With Tony Abbott delivering the first set piece of his leadership last night at the Sydney Institute, the full gory details of which can be read over here, it’s probably worth having a squiz at the size of the public opinion hurdle he faces on his two chosen policy areas – water planning and the environment.

We’ll use Newspoll data for this, although it carries both upsides and downsides. On the upside, the data on the environment goes back to 1989 and the data on water management goes back to the beginning of 2007.  The downside however is that there hasn’t been a poll on either issue since February 2009.

First up, Newspoll asks the question:

Which one of the (insert parties) do you think would best handle the issue of water planning?

(click to expand)


There’s not really a lot to chew over here apart from the “Others” growing slightly over time (driven, one would imagine, by the Greens). The Coalition on the other hand, has been declining slightly over time and Labor hasn’t been doing much at all.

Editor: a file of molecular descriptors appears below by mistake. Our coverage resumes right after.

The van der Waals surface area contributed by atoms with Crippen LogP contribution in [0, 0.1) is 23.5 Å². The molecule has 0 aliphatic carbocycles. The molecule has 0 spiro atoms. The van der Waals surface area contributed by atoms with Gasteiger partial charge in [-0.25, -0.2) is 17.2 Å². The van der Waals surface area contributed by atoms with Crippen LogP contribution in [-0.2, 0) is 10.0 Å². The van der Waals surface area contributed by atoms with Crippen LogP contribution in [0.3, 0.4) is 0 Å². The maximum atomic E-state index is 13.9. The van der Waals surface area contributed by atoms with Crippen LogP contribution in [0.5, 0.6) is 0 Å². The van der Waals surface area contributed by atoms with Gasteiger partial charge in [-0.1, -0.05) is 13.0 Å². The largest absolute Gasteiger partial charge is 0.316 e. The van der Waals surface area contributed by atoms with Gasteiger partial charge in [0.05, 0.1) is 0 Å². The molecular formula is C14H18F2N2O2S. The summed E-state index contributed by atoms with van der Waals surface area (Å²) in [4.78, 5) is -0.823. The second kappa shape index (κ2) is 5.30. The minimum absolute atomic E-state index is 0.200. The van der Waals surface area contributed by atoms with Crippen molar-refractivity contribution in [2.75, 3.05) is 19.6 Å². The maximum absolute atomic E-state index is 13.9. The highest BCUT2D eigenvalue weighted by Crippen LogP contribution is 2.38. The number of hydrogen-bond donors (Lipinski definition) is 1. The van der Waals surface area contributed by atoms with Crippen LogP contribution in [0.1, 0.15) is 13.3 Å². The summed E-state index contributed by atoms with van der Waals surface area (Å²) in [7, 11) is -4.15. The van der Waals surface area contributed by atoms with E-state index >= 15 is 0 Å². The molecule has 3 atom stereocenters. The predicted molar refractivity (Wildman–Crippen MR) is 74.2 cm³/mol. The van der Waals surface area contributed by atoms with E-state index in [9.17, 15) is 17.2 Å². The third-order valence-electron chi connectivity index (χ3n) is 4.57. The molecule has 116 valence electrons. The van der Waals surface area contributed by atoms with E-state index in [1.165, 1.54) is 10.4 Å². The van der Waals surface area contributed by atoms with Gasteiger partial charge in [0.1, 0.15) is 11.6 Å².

One partially interesting result though is how Labor didn’t get a very large incumbency boost in their first year of government on the water planning issue – a boost which often happens on these issue management questions. That 5-7 point boost they received in their honeymoon had been washed out by last February.

Even though the Coalition face a ten point deficit here, that honeymoon effect having already washed out for Labor is probably the good news for Abbott. So saying – the last poll was a year ago. We should get another one shortly.

On the environment, the Newspoll data covers a much larger time span. We’ll do two charts for this – one similar to above, and another showing the lead Labor has held over the Coalition on the issue: (click to expand)

newspollenviro1 envirolead1

The ‘Uncommitted’ and “None” respondents have been really stable across the period, randomly bobbing about their long term mean – so rather than clog the chart up with them, here’s the major details.